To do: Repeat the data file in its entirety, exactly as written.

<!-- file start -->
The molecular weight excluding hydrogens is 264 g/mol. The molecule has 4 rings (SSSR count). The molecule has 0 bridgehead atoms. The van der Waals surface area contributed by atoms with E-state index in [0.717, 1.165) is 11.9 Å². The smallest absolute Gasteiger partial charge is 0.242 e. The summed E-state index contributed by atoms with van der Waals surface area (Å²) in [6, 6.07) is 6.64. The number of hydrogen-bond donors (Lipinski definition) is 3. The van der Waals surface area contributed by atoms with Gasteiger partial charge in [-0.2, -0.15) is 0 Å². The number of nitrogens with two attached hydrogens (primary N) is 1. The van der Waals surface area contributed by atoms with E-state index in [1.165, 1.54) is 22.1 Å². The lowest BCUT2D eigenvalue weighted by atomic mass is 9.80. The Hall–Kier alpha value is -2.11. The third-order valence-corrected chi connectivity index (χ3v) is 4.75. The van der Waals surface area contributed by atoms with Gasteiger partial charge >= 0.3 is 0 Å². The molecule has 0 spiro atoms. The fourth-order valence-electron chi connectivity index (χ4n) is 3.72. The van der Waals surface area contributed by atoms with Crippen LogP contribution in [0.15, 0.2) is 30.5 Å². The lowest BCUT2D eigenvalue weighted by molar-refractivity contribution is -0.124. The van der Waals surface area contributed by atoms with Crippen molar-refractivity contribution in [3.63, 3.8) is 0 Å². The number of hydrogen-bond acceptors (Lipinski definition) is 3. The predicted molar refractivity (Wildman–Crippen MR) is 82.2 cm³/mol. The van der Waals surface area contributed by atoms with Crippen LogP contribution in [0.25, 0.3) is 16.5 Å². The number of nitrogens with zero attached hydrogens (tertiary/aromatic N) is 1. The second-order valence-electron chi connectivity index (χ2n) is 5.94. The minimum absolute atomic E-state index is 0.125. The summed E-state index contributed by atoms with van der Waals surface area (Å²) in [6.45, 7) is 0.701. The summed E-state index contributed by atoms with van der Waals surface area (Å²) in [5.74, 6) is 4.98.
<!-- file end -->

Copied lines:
The molecular weight excluding hydrogens is 264 g/mol. The molecule has 4 rings (SSSR count). The molecule has 0 bridgehead atoms. The van der Waals surface area contributed by atoms with E-state index in [0.717, 1.165) is 11.9 Å². The smallest absolute Gasteiger partial charge is 0.242 e. The summed E-state index contributed by atoms with van der Waals surface area (Å²) in [6, 6.07) is 6.64. The number of hydrogen-bond donors (Lipinski definition) is 3. The van der Waals surface area contributed by atoms with Gasteiger partial charge in [-0.2, -0.15) is 0 Å². The number of nitrogens with two attached hydrogens (primary N) is 1. The van der Waals surface area contributed by atoms with E-state index in [1.165, 1.54) is 22.1 Å². The lowest BCUT2D eigenvalue weighted by atomic mass is 9.80. The Hall–Kier alpha value is -2.11. The third-order valence-corrected chi connectivity index (χ3v) is 4.75. The van der Waals surface area contributed by atoms with Gasteiger partial charge >= 0.3 is 0 Å². The molecule has 0 spiro atoms. The fourth-order valence-electron chi connectivity index (χ4n) is 3.72. The van der Waals surface area contributed by atoms with Crippen LogP contribution in [0.15, 0.2) is 30.5 Å². The lowest BCUT2D eigenvalue weighted by molar-refractivity contribution is -0.124. The van der Waals surface area contributed by atoms with Crippen molar-refractivity contribution in [3.63, 3.8) is 0 Å². The number of hydrogen-bond acceptors (Lipinski definition) is 3. The predicted molar refractivity (Wildman–Crippen MR) is 82.2 cm³/mol. The van der Waals surface area contributed by atoms with Crippen LogP contribution in [0.25, 0.3) is 16.5 Å². The number of nitrogens with zero attached hydrogens (tertiary/aromatic N) is 1. The second-order valence-electron chi connectivity index (χ2n) is 5.94. The minimum absolute atomic E-state index is 0.125. The summed E-state index contributed by atoms with van der Waals surface area (Å²) in [6.45, 7) is 0.701. The summed E-state index contributed by atoms with van der Waals surface area (Å²) in [5.74, 6) is 4.98.